Archives For systems engineering

Another in the occasional series of posts on systems engineering, here’s a guide to evaluating technical risk, based on the degree of technical maturity of the solution.

The idea of using technical maturity as an analog for technical risk first appears (to my knowledge) in the 1983 Systems Engineering Management Guide produced by the Defense Systems Management College (1).

Using such analogs is not unusual in engineering, you usually find it practiced where measuring the actual parameter is too difficult. For example architects use floor area as an analog for cost during concept design because collecting detailed cost data at that point is not really feasible.

While you can introduce other analogs, such as complexity and interdependence, as a first pass assessment of inherent feasibility I’ve found that the basic question of ‘have we done this before’ to be a powerful one.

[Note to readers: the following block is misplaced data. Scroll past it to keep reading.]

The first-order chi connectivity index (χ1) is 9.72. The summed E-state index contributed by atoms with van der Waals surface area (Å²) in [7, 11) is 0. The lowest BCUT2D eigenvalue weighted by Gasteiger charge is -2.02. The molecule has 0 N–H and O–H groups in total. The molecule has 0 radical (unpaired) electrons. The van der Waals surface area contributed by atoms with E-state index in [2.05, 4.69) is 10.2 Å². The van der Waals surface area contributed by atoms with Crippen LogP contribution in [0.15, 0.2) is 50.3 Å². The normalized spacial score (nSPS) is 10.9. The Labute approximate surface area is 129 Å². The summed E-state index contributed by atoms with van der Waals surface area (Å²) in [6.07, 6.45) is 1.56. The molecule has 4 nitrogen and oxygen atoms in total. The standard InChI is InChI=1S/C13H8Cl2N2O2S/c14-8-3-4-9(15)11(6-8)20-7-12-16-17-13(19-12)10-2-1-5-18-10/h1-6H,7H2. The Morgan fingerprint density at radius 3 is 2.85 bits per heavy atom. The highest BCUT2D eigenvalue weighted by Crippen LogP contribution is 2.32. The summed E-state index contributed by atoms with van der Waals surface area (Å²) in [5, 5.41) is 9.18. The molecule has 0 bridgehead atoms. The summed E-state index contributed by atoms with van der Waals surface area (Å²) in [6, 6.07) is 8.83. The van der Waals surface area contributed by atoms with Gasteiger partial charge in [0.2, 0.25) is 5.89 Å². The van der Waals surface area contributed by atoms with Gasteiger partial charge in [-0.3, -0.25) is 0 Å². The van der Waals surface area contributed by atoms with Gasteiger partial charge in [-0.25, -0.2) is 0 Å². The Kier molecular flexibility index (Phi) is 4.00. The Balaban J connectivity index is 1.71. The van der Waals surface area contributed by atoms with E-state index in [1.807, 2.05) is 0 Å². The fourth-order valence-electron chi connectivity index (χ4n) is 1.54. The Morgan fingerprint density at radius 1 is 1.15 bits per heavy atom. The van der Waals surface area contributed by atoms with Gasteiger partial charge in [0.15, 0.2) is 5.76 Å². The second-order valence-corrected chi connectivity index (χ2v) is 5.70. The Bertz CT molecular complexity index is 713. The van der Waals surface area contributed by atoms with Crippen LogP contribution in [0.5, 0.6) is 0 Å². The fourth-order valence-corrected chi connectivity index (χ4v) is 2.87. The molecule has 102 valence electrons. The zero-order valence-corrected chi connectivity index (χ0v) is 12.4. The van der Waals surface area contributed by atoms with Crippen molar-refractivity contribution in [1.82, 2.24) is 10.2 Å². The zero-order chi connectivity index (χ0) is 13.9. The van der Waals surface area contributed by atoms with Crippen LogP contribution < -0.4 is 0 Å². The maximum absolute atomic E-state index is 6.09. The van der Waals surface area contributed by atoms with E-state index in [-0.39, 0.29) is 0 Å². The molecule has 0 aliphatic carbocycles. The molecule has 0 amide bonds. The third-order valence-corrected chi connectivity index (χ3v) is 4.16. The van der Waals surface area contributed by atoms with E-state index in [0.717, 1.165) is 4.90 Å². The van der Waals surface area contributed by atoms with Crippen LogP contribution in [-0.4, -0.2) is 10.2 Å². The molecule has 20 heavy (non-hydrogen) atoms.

1. The 1983 edition is IMO the best of all the Guides with subsequent editions of the DSMC guide rather more ‘theoretic’ and not as useful, possibly because the 1983 edition was produced by Lockheed Martin Missile and Space Companies Systems Engineering Directorate. Or to put it another way it was produced by people who wrote about how they actually did their job… 🙂

Here’s a draft of my latest paper to be presented at the Congress of Rail Engineering (CORE 2012) this year in Brisbane. This is more of a mainstream systems engineering paper on the mechanics of writing specifications and some of the conceptual problems in doing so.

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Back in 1999 I co-authored this paper with Darren Burrowes a colleague of mine on the ADI Minehunter project to capture some of what we’d learned about emergent design attributes and their management on that project. Darren got to present the paper at INCOSE’s International Symposium in Brighton England 1999.

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After an interminable discussion with some engineering colleagues as to what was the expection of a design team should be when they saw the word ‘preliminary’, I got fed up and stomped back to my workstation to nail this particular issue to the floor.

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